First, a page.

A monument should be large enough to span at least about 50% of the field of view of the scanner. A tiny monument in a large field of view will not have the leverage to ensure angular accuracy of the alignment sufficient to avoid measurement errors at the edge of the field of view.
For a monument to be useful as a tool used in both calibrating and certifying the performance of a scanner system, it preferably should have regular features that are easy to manufacture and to certify. Planar facets at angles of 90° and 45° are preferable from a manufacturing and verification standpoint. Modified pyramid structures such as those in FIGS. 2a-2 e and FIGS. 3a-3 e are preferable.
The use of structures related to pyramids allows the monument to contain integral step gauges. Examination of FIGS. 3a-3 e shows that the monument was designed such that in all directions, the step distance of each face is exactly 2.000″ from a neighbor pyramid face. This allows the monument to be scanned in a wide range of orientations in the field of view and the geometry of the resulting scans can be easily checked using standard point to plane and plane to plane verification fitting routines.
A very useful feature of a monument is if it contains implicit points that can be verified through certification and found via scanning. An example of an implicit point is the center of a sphere. The center can be found via fitting a sphere to either scan data or verification CMM data. However, spheres are not a preferred monument feature when using laser scanners. We prefer to utilize implicit points defined by the intersection of three planes. In the truncated pyramid structures in FIGS. 2a-2 e, each pyramid has four implicit points (i.e. on the corners of the square at the top of each pyramid) that can be both scanned and verified with a CMM. The monument can be scanned in many different poses in the field of view of the scanner. The accuracy of the scanner can be verified by analyzing the step features inherent in the planes and by deriving the relative position of all the implicit points and comparing against the traceable certification of the monument.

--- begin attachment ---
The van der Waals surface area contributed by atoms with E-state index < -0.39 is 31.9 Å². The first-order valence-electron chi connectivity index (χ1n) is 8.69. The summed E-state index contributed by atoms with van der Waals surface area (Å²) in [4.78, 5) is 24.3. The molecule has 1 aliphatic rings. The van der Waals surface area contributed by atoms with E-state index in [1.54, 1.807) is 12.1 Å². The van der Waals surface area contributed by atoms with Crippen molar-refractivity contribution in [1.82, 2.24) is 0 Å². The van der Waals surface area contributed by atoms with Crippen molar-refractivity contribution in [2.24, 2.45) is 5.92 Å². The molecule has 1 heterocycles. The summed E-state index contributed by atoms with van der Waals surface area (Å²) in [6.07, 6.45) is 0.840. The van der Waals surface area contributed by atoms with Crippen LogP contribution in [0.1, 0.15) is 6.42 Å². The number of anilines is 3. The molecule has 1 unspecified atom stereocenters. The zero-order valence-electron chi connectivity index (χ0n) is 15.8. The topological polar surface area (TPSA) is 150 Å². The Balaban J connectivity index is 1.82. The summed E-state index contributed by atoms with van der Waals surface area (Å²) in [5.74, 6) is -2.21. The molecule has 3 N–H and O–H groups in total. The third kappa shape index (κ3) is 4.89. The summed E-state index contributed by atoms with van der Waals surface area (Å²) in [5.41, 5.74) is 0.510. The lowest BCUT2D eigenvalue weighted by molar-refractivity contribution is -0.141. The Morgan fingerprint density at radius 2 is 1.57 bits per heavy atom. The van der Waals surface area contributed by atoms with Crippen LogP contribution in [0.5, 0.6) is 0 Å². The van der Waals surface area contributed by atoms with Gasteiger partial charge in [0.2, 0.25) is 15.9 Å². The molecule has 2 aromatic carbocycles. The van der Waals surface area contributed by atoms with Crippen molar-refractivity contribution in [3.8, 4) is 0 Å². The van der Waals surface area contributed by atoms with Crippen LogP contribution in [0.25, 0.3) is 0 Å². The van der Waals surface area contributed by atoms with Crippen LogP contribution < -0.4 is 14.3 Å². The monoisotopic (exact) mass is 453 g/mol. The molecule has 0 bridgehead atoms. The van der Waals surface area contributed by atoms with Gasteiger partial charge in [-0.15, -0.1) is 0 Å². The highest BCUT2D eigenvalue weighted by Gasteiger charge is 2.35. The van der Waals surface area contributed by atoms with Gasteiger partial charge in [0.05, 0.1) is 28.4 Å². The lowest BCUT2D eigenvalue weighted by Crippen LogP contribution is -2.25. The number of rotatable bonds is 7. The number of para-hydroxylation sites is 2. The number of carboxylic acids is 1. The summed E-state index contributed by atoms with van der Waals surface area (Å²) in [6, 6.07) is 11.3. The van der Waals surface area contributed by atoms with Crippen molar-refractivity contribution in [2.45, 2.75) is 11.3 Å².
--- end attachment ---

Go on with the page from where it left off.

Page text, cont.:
Mayan Monument Example: With the exception of one dimension, the monument depicted in FIGS. 2a-2 e is a preferred monument design for 3D calibration with the XICP algorithm and for use in scanner verification. It's advantages and features include, but are not limited to:
It is made, for example, of a rigid, stable, opaque ceramic.
It is large enough to span about 50% of the field of view of the laser scanner system in FIG. 1.
The truncated pyramids have a preferred variation in all directions with large changes in surface normal at the interfaces between faces.
All the flat surfaces may preferably be described by triangular facets.
The manufacturing (and preferably the entire manufacturing) is preferably done at 90° and 45°.
The surface description of the monument preferably only includes the sides and tops of the pyramids. The large flat between the pyramids, mounting holes and small stand-off are not included. Therefore, the large flat need not be ground and lapped to precision, thereby reducing monument cost.
The shape is preferable for precision manufacturing and traceable verification.
The square flats represent substantially 25% of the total projected area of the reference faces.
The steps between the neighboring pyramid faces are, for example, substantially 4.9497″, an exemplary spacing of substantially 5.0000″ would be preferable.
There are 4 implicit points on the corners of the 2″ square at the top of each pyramid.
Six Point Pyramid Monument Example: The monument depicted in FIGS. 3a-3 e is also a very useful monument design for calibrating a 3D laser scanner using XICP and for verifying scanner performance. It's advantages and features include, but are not limited to:
The reference surfaces are the faces of the 6 pyramids and a portion of the flat section in the long valley between the rows of 3 pyramids.
The reference surfaces may preferably all be described by triangular facets.
All construction is preferably done at 90° and 45°.
The monument has enough variation in all directions to be preferable for use with XICP alignment.
The faces all have significantly different surface normals than their neighbors.
All the facets have a 2.000″ step gauge relationship with neighboring pyramids.
The ends of the monument preferably have precision 0.002″, 0.004″ and 0.008″ height gauge features for investigating the scanner resolution.